Prostate-specific antigen is a protein produced by the cells in the prostate. The prostate is a gland located in the male reproductive system that produces a large part of the fluid that makes up semen. The prostate is located below the bladder and in front of the rectum. It is about the size of a walnut.
A PSA test is a blood test used to measure PSA levels. Elevated PSA can be a sign of prostate cancer, although many other factors, such as urinary tract infections, recent bladder or prostate testing, catheters, infection, inflammation or certain medications, can cause high PSA, too. A PSA test alone doesn’t provide enough information to diagnose prostate cancer, but it can alert you before you begin experiencing symptoms.Find a CareNow® clinic near you
What are symptoms of prostate cancer?
Signs of prostate cancer include:
- Pain when urinating
- Weak urine flow
- Frequent urination
- Lower back pain
- Pain accompanying ejaculation
- Unusual lumps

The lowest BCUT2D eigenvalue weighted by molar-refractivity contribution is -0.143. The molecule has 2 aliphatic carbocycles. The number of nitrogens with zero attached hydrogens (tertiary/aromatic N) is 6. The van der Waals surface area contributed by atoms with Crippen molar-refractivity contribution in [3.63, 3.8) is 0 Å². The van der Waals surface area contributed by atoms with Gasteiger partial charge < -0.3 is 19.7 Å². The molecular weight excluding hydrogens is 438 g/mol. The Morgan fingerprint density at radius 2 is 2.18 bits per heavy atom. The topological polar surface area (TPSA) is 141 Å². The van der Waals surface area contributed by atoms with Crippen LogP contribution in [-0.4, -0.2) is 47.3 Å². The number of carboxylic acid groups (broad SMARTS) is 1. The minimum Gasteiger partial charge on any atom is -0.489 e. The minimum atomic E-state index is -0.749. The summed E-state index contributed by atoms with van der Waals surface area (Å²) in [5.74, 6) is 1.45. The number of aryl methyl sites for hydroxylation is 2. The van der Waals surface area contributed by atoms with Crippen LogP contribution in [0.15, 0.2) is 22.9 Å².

Who should get a PSA test?
Prostate cancer is the most common cancer among men in the United States. If you are 50 or older, talk to a healthcare provider about getting a PSA test. There is no specific PSA level considered normal or average for all men.
Since prostate cancer moves slowly and misdiagnosis can lead to complications, scientists are working on ways to improve the PSA test. The goal is to give healthcare providers the ability to better recognize cancerous conditions from benign ones and slow-growing cancers from fast-growing ones. Ask your healthcare provider about the potential harm and benefits of the PSA test.
Consider getting a PSA test:
- If you’re 50 or older
- If you’re African-American
- If you have a family history of prostate cancer
- To determine what’s causing an abnormality on your prostate
- To decide when to begin treatment if you have prostate cancer
- To monitor your treatment
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